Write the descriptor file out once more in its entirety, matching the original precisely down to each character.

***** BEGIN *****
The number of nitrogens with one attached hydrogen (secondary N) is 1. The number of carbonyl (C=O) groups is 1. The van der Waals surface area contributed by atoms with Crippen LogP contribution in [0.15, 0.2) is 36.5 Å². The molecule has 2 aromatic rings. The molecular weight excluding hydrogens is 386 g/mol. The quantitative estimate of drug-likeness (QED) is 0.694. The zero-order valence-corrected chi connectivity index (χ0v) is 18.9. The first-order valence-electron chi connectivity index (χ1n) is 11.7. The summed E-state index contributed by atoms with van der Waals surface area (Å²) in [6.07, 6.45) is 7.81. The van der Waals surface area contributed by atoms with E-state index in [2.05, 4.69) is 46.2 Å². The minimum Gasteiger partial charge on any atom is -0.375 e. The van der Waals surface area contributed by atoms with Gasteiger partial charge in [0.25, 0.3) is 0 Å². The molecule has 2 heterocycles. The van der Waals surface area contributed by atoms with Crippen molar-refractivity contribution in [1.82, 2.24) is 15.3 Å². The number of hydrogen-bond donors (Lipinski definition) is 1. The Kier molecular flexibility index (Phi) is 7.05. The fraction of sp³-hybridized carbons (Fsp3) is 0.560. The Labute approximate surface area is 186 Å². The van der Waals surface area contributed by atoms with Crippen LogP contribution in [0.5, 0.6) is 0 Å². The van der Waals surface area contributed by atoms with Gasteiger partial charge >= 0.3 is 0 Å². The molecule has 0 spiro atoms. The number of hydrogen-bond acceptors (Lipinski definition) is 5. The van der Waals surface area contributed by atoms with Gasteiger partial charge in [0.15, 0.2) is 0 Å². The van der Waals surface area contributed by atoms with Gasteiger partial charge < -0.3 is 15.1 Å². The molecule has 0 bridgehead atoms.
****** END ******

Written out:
The number of nitrogens with one attached hydrogen (secondary N) is 1. The number of carbonyl (C=O) groups is 1. The van der Waals surface area contributed by atoms with Crippen LogP contribution in [0.15, 0.2) is 36.5 Å². The molecule has 2 aromatic rings. The molecular weight excluding hydrogens is 386 g/mol. The quantitative estimate of drug-likeness (QED) is 0.694. The zero-order valence-corrected chi connectivity index (χ0v) is 18.9. The first-order valence-electron chi connectivity index (χ1n) is 11.7. The summed E-state index contributed by atoms with van der Waals surface area (Å²) in [6.07, 6.45) is 7.81. The van der Waals surface area contributed by atoms with E-state index in [2.05, 4.69) is 46.2 Å². The minimum Gasteiger partial charge on any atom is -0.375 e. The van der Waals surface area contributed by atoms with Gasteiger partial charge in [0.25, 0.3) is 0 Å². The molecule has 2 heterocycles. The van der Waals surface area contributed by atoms with Crippen molar-refractivity contribution in [1.82, 2.24) is 15.3 Å². The number of hydrogen-bond donors (Lipinski definition) is 1. The Kier molecular flexibility index (Phi) is 7.05. The fraction of sp³-hybridized carbons (Fsp3) is 0.560. The Labute approximate surface area is 186 Å². The van der Waals surface area contributed by atoms with Crippen LogP contribution in [0.5, 0.6) is 0 Å². The van der Waals surface area contributed by atoms with Gasteiger partial charge >= 0.3 is 0 Å². The molecule has 0 spiro atoms. The number of hydrogen-bond acceptors (Lipinski definition) is 5. The van der Waals surface area contributed by atoms with Gasteiger partial charge in [0.15, 0.2) is 0 Å². The van der Waals surface area contributed by atoms with Gasteiger partial charge < -0.3 is 15.1 Å². The molecule has 0 bridgehead atoms.